September 11, 2001 Part 2
So, the senior training Sergeant and myself made the drop at EWR. It was right next to the
airport fire station. Again, the airport was already shut down and we were concerned we wouldn’t be able to depart. The NJSP has a great relationship with the controllers at EWR to this day. In fact, I’ll mention one of my great friends who I didn’t know in person at the time, Ray Adams.
Ray was a US Navy air traffic control specialist with the designation AC2 when he completed his tour. Ray worked the overseas route in Bermuda and made his way to New York Center during his transition into the civilian world. Ray ultimately ended up at EWR tower and coincidently, his first day on the job there was September 10, 2001. I’ll let Ray contribute his thoughts in a later post.
Upon dropping our passengers, we repositioned the aircraft to the University of Medicine and Dentistry of New Jersey (UMDNJ) hospital pad where the NJSP North Unit was based. At the time, the NJSP Aviation Bureau and public partners UMDNJ and West Jersey Hospital System, now Virtua hospital system, provided sole on scene medevac response services to the State. Again, that’s another topic of conversation later. The Sikorsky we were in was outfitted for medevac mode and placed into service as a third medevac aircraft ready to go to work. A first for the State of New Jersey.
While at UMDNJ, myself and another junior pilot began the foraging for box lunches and water. We had no idea when we would be able to eat or drink so we tried to do our part by taking care of our other crewmembers since we weren’t yet operational pilots. Basically, we were self loading baggage that dialed in radio frequencies for the pilot in command.
The aircraft I was in and our North and South Units, both full time air ambulances, then repositioned to Teterboro (TEB) airport to the PAPD hanger aircraft along with the same Bell 206L3 that I stared my day in. There was a lot of hurry up and wait. We could see the fires burning from the ramp. I remember Aviation South Unit Head Anthony Marinello showing up. If there was action, Tony was there. At some point during the day he jumped into the Bell aircraft and joined in to help wherever he could. Tony is another story I can go on about. He’s a great friend.
While at TEB, I called my wife several times before I could finally get a cell signal. The lines were jammed and calls were dropped. When I did get through and I reassured her I was in a safe location and that it was going to be a long few days ahead. I told her what I was seeing and I could tell she was shocked by the silence on the phone. We discussed getting our girls, who were in grade school at the time, home and secure. Her office had set up a television set so she was already watching the coverage and had already reached out to the school where they assured her the kids were safe and they didn’t talk about what was happening. I really appreciated that at the time. The girls were in a small Catholic school and the Principal, Diane Bischer, treated each child as if they were her own. Family.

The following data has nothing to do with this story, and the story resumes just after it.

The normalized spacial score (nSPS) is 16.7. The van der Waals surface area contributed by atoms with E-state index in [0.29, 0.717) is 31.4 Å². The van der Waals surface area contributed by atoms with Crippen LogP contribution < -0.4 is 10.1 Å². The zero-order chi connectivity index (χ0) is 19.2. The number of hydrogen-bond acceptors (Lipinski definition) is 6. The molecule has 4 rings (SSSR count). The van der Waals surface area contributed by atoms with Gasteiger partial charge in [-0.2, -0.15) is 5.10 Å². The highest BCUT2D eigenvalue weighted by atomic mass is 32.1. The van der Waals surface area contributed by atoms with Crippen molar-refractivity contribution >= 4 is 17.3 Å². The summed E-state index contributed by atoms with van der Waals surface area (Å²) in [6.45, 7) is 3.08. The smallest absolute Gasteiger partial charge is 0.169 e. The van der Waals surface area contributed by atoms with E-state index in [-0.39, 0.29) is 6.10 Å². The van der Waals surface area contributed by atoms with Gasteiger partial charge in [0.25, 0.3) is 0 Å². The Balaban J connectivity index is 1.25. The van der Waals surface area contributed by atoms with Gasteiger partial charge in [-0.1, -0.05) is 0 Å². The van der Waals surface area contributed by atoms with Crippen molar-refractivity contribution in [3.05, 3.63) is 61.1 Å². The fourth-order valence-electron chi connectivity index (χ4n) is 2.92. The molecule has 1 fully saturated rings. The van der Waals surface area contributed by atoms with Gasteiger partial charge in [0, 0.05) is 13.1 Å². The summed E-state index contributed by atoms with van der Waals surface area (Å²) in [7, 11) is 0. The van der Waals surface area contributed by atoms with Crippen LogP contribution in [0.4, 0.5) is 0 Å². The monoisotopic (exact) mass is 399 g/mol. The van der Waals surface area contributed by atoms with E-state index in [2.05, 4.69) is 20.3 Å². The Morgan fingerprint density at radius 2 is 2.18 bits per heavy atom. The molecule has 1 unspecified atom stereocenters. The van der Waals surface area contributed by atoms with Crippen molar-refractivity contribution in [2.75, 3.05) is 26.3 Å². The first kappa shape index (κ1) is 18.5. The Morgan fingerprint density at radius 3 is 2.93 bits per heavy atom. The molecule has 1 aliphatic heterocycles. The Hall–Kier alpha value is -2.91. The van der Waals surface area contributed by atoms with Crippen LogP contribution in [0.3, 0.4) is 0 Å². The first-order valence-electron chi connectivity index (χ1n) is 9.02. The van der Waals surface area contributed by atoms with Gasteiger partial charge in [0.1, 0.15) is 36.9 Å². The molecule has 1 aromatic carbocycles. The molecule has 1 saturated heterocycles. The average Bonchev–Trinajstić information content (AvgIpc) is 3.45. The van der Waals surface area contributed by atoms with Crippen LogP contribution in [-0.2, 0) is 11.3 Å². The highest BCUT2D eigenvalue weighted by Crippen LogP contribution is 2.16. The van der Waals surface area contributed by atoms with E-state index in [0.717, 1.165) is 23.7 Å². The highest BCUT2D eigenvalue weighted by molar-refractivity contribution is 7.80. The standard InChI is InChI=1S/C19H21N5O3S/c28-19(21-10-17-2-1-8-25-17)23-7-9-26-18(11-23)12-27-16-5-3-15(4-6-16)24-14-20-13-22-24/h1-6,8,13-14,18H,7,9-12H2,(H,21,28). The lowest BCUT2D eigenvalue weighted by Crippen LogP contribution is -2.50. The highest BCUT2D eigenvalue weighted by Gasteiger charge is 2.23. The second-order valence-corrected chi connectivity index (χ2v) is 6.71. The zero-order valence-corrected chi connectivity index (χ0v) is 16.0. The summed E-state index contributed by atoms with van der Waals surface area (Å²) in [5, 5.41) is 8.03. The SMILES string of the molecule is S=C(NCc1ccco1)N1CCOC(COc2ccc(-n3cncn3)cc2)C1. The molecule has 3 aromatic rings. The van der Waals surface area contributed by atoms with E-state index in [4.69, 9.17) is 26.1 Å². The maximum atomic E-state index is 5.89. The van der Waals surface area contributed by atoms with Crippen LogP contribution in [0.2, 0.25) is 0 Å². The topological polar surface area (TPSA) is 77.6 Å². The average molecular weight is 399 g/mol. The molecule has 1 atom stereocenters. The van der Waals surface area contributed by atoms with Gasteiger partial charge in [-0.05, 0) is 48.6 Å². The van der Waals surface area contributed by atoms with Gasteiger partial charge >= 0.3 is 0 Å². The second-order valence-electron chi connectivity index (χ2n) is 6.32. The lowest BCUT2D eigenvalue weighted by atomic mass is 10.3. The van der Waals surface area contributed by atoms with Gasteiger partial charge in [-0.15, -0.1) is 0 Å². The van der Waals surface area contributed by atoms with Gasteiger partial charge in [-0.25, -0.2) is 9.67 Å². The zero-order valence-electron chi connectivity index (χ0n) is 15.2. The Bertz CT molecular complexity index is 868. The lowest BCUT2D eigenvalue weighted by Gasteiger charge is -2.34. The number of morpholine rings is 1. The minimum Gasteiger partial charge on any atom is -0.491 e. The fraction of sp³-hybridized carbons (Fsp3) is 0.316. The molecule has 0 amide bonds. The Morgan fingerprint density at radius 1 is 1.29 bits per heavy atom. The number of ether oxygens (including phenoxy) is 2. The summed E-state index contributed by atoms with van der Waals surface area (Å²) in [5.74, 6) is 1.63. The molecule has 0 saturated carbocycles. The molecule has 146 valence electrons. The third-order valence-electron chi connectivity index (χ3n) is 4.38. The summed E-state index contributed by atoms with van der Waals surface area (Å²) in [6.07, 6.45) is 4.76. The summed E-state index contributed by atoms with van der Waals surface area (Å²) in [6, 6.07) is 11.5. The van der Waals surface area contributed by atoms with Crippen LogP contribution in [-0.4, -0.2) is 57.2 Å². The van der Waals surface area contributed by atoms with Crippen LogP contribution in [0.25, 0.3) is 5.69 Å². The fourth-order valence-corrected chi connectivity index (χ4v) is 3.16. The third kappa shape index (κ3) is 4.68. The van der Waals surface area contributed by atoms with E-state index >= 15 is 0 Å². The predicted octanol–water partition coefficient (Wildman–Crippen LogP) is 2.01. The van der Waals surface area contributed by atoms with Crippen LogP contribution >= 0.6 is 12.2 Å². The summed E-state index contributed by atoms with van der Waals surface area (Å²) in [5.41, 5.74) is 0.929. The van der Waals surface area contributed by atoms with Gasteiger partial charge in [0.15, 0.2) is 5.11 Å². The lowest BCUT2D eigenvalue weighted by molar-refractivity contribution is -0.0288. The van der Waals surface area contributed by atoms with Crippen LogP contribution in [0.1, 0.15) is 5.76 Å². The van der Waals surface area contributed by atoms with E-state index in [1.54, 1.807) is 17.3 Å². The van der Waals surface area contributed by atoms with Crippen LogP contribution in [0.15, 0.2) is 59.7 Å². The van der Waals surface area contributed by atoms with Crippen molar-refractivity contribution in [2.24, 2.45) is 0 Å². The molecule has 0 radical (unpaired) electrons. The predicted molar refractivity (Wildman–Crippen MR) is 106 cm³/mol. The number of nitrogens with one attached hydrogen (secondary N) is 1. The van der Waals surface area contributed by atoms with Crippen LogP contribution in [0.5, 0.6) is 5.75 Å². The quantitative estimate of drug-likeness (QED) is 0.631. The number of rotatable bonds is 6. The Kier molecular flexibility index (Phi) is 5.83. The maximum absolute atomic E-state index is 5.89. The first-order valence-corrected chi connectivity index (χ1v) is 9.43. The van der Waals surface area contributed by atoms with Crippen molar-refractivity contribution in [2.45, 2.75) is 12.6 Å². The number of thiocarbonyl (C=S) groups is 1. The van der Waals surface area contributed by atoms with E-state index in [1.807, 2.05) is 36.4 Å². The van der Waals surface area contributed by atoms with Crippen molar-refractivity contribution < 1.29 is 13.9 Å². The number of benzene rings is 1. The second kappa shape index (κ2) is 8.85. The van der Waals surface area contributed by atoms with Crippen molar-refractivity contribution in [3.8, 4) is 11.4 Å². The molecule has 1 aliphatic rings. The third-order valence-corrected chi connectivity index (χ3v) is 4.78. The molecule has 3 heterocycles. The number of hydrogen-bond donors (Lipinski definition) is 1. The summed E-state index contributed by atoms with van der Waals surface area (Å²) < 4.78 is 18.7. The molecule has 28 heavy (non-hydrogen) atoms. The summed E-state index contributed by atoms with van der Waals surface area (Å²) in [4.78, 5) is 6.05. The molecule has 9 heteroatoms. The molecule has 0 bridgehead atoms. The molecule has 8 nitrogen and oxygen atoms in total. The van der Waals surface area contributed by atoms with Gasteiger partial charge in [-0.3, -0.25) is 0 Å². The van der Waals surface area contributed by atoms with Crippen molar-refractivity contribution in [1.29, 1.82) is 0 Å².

On to Liberty State Park. We repositioned from TEB as a flight of three medevac aircraft to Liberty State Park in New Jersey, during a total shut down of the National Airspace System (NAS) to await tasking for medical evacuations which ultimately would never come. The picture in the header was taken from one of the medical crew that was with me and graciously shared. Cell phone pictures were not really a thing at the time. Those were the days and times when we could slam the folding phones closed if we were displeased with a conversation. Us old guys know that feeling of that satisfaction! We had digital pocket cameras to capture cool pictures of some of the scenery we would see while doing our jobs.
The image doesn’t do justice of standing in a field, looking across the Hudson River at lower Manhattan, seeing buildings on fire, smelling the odors that really can’t be described. I remember looking at the field hospital that was set up at Liberty State Park. I had never seen such a coordinated effort. Amazing. Rows and rows of hospital beds with IV bags hanging waiting. Long backboards. Straps. Bandages. Pallets of food, drinks, and supplies shrink wrapped and ready to be deployed. Only, it never was needed.
Teams of Doctors, nurses, paramedics, EMTs and other first responders waiting to help. It soon became clear that there would be no survivors brought to our location for medical evacuation. We would wait anyway.